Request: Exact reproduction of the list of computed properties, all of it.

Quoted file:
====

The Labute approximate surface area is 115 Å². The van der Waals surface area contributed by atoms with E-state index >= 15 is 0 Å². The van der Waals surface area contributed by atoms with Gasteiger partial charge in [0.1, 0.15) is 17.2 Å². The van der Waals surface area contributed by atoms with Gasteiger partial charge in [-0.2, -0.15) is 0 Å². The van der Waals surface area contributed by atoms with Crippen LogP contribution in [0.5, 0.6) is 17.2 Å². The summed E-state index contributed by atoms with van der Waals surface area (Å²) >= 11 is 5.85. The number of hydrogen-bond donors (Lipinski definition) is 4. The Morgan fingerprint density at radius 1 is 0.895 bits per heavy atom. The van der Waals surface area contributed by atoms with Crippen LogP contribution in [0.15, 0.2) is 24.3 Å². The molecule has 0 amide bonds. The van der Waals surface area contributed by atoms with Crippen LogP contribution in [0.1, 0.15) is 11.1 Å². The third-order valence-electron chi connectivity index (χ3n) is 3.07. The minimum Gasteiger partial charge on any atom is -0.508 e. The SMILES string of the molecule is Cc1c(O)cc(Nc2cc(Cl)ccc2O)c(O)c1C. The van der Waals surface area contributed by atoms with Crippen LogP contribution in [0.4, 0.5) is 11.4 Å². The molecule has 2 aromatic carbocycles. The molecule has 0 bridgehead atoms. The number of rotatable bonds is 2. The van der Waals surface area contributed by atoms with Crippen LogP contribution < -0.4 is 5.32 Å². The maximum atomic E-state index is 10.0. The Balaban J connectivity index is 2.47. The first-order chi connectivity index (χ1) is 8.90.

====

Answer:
The Labute approximate surface area is 115 Å². The van der Waals surface area contributed by atoms with E-state index >= 15 is 0 Å². The van der Waals surface area contributed by atoms with Gasteiger partial charge in [0.1, 0.15) is 17.2 Å². The van der Waals surface area contributed by atoms with Gasteiger partial charge in [-0.2, -0.15) is 0 Å². The van der Waals surface area contributed by atoms with Crippen LogP contribution in [0.5, 0.6) is 17.2 Å². The summed E-state index contributed by atoms with van der Waals surface area (Å²) >= 11 is 5.85. The number of hydrogen-bond donors (Lipinski definition) is 4. The Morgan fingerprint density at radius 1 is 0.895 bits per heavy atom. The van der Waals surface area contributed by atoms with Crippen LogP contribution in [0.15, 0.2) is 24.3 Å². The molecule has 0 amide bonds. The van der Waals surface area contributed by atoms with Crippen LogP contribution in [0.1, 0.15) is 11.1 Å². The third-order valence-electron chi connectivity index (χ3n) is 3.07. The minimum Gasteiger partial charge on any atom is -0.508 e. The SMILES string of the molecule is Cc1c(O)cc(Nc2cc(Cl)ccc2O)c(O)c1C. The van der Waals surface area contributed by atoms with Crippen LogP contribution in [0.4, 0.5) is 11.4 Å². The molecule has 2 aromatic carbocycles. The molecule has 0 bridgehead atoms. The number of rotatable bonds is 2. The van der Waals surface area contributed by atoms with Crippen LogP contribution < -0.4 is 5.32 Å². The maximum atomic E-state index is 10.0. The Balaban J connectivity index is 2.47. The first-order chi connectivity index (χ1) is 8.90.